Director Karen Maine’s new comedy, Rosaline, works overtime to find a new perspective in one of the most well-known stories of all time. The tale in question? None other than William Shakespeare’s Romeo & Juliet, which remains so iconic that its influence continues to be felt today. As its title suggests, Maine’s film does not place its focus on either of that play’s eponymous, star-crossed lovers, though, but rather on the woman who had originally captured young Romeo’s heart before he set his eyes for the first time on her cousin, Juliet.
In Shakespeare’s play, Rosaline is mentioned frequently but never given an actual line of dialogue. Here, the character is reimagined as a brash and determined young woman who refuses to simply accept Romeo’s change of heart. Instead, she sets out to win him back through any means necessary. The film, in other words, attempts to build a fairly common rom-com plot out of the most iconic love story of all time. Rosaline, to its credit, mostly succeeds at doing so, thanks in no small part to the fiery and charismatic performance given by its young lead.
When Rosaline begins, things are going pretty well for its eponymous young heroine (played here by Booksmart star Kaitlyn Dever). While her father (a lovably irritable Bradley Whitford) remains committed at the start of the film to forcing her into an arranged marriage with one of Verona’s many wealthy men, Dever’s Rosaline has grown adept at fending off all the male suitors that are sent her way. Her unwavering commitment to doing so has, consequently, left her with the freedom to not only spend her days reading about the world and its history but also continue to meet nightly with her lovestruck crush, Romeo (Kyle Allen), who is imagined strikingly well here as an unoriginal and dull young playboy.
Rosaline’s dream of running away with Romeo is dashed, however, when she realizes one night that he has left his relationship with her behind in favor of a new romance with her beautiful young cousin, Juliet (Isabela Merced). Rosaline later learns that her once-enamored admirer inadvertently met and fell in love with Juliet while attending a Capulet gathering (you know the one), which she missed while she was away on an obligatory date with a surprisingly charming and handsome war veteran named Dario (Sean Teale). This unfortunate twist of fate effectively sets the stage for the rest of Rosaline‘s story, which any well-versed rom-com fan should be able to predict without breaking much of a sweat.
That said, Rosaline is not without its surprises. By rewriting its titular heroine not as an uninvolved spectator but as an active participant in Romeo and Juliet’s tragic love story, the film, which is based on a 2012 YA novel by Rebecca Serle, finds a number of ways to cleverly subvert certain iconic beats from Shakespeare’s original play. While the film’s many subversions will likely irk all the Shakespeare purists out there as well, Rosaline manages to rewrite its iconic source material in such a playfully irreverent manner that it becomes easy to accept all of its many, many changes.
Dever’s lead performance also plays an integral role in Rosaline nailing its tongue-in-cheek tone. Given the all-too-rare chance to lead her own film, Dever doesn’t let the opportunity to completely walk away with Rosaline pass her by. Here, she demonstrates the same comedic chops and charisma that she memorably showcased in Booksmart. However, it’s her ability to stay true to her character’s narcissistic personality without making her wholly unlikable that allows Rosaline to work as well as it does. The film would otherwise fall apart without Dever’s performance, which quickly emerges as both the beating heart of Rosaline and its most useful source of comedy.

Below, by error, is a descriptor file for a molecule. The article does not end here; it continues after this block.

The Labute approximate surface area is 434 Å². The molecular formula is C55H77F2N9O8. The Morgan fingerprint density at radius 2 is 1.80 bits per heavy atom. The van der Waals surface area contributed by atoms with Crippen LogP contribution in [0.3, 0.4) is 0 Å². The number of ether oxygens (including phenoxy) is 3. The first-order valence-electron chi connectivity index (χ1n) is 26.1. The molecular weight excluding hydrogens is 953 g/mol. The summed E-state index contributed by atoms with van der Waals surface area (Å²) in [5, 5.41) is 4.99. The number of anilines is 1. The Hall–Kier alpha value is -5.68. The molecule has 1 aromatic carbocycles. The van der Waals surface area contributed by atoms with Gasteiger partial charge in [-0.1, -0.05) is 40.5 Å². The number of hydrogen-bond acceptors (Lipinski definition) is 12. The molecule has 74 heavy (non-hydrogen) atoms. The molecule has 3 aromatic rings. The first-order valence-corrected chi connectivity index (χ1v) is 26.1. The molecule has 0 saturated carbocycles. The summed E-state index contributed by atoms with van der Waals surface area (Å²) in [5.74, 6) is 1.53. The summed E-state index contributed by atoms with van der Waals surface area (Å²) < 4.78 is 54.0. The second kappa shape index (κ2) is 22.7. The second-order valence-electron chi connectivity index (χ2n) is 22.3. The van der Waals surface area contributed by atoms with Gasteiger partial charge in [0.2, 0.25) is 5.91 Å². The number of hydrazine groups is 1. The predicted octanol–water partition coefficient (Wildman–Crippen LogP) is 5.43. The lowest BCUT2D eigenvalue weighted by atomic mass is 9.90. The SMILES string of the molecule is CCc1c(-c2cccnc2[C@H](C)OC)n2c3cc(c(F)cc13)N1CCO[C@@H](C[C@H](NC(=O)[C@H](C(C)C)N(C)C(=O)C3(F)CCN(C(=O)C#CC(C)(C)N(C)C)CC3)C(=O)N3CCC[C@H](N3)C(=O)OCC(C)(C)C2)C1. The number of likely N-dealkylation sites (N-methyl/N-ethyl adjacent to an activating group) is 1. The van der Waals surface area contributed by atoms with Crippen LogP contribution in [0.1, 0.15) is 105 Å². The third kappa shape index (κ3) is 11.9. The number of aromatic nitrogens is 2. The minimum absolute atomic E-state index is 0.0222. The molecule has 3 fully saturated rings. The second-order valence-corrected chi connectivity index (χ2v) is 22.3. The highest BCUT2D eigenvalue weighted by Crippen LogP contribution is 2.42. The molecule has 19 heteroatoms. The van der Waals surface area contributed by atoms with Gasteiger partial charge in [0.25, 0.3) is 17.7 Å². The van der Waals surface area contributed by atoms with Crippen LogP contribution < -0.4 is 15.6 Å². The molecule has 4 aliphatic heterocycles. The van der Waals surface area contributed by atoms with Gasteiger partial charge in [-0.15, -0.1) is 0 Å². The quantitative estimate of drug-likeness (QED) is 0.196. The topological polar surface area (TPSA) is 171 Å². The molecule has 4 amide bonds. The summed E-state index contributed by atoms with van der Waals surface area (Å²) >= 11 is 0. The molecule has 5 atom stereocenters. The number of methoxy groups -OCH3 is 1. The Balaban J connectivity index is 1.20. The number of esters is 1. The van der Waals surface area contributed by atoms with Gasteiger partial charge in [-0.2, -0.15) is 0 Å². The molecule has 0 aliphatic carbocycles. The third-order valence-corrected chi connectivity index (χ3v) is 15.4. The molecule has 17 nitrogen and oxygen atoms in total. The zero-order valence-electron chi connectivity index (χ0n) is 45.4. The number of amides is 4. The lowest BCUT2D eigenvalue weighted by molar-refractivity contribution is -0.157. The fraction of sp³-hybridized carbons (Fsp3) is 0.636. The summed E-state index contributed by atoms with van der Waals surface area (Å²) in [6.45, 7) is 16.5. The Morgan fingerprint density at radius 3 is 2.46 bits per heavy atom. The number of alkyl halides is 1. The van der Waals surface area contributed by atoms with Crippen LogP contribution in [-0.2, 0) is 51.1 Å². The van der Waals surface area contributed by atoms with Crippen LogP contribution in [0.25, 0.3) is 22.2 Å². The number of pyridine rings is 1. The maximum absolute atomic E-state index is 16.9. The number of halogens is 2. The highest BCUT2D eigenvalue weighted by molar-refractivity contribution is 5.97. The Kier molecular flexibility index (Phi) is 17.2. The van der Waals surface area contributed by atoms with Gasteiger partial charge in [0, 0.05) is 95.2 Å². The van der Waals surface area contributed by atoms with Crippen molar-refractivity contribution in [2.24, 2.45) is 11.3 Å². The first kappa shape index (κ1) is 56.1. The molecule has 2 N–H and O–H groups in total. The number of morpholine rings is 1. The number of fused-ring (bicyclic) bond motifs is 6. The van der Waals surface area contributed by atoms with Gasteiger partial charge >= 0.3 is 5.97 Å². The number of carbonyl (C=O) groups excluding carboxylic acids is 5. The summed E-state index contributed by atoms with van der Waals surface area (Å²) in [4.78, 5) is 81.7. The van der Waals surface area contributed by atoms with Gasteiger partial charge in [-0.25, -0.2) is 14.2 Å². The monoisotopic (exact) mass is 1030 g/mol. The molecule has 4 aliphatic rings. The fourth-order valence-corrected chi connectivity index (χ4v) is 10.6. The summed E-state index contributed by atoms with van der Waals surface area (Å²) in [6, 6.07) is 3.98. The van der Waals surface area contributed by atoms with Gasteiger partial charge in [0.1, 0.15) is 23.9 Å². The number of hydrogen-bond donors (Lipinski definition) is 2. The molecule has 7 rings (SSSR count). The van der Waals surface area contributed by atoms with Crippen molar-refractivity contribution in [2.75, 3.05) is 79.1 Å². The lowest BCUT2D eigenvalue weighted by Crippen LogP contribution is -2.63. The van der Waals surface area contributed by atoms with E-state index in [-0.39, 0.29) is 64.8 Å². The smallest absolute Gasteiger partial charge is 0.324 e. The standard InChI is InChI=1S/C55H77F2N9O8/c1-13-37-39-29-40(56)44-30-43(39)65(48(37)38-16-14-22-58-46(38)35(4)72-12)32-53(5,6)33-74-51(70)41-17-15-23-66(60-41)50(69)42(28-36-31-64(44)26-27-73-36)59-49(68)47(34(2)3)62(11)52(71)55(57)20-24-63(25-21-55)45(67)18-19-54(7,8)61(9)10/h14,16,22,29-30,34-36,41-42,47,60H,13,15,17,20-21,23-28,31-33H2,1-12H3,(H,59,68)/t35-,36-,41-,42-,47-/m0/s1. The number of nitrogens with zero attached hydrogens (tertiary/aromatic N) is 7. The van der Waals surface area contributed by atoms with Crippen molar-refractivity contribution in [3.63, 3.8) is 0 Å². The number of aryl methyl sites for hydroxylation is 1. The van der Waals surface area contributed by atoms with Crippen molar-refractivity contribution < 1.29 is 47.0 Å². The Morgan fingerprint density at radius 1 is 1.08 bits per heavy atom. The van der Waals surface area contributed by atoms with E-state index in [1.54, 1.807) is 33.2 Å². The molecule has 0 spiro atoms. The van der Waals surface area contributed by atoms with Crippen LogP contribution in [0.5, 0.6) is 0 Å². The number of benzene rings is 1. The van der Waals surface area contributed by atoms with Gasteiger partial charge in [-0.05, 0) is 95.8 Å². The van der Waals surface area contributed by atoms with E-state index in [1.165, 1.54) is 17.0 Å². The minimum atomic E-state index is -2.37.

While the film itself could stand to shed a few of its 96 minutes, Scott Neustadter and Michael H. Weber’s script finds plenty of room for moments of genuine comedy and romance within Rosaline’s fairly formulaic narrative. Anyone who’s ever caught themselves rolling their eyes at the film’s iconic pair of young lovers will, in particular, likely delight in the ways Rosaline both plays up and pokes holes at their short-lived love story. (That’s especially true of an unexpected homage to The Graduate that Maine, Neustadter, and Weber throw out at exactly the right moment.)
Not all of Rosaline‘s comic swings work, including one recurring gag involving an unreliable, perpetually stoned courier named Steve (Nico Hiraga). The film’s misses never end up outweighing its hits, though, and that’s largely due to how well-cast Rosaline‘s ensemble is. Supporting players like Christopher McDonald and Spencer Stevenson, for instance, turn in spectacularly over-the-top performances as Lord Capulet and Paris, respectively. Kyle Allen also gives a surprisingly pitch-perfect performance as Romeo, whom Rosaline joyfully reimagines as the ultimate Shakespearean himbo.
Rosaline is, in other words, a perfectly fine new take on Shakespeare’s most iconic love story. Like many of the films that seem to debut exclusively on streaming platforms these days, it’s a bit too visually bare and narratively uninventive to truly rise above its competition. However, as both a riff on one of the most well-known stories of all time and a homage to the kind of YA Shakespeare adaptations that were commonplace in the ’90s and early 2000s, Rosaline is a fun, if minor, success.
Rosaline is now streaming on Hulu.
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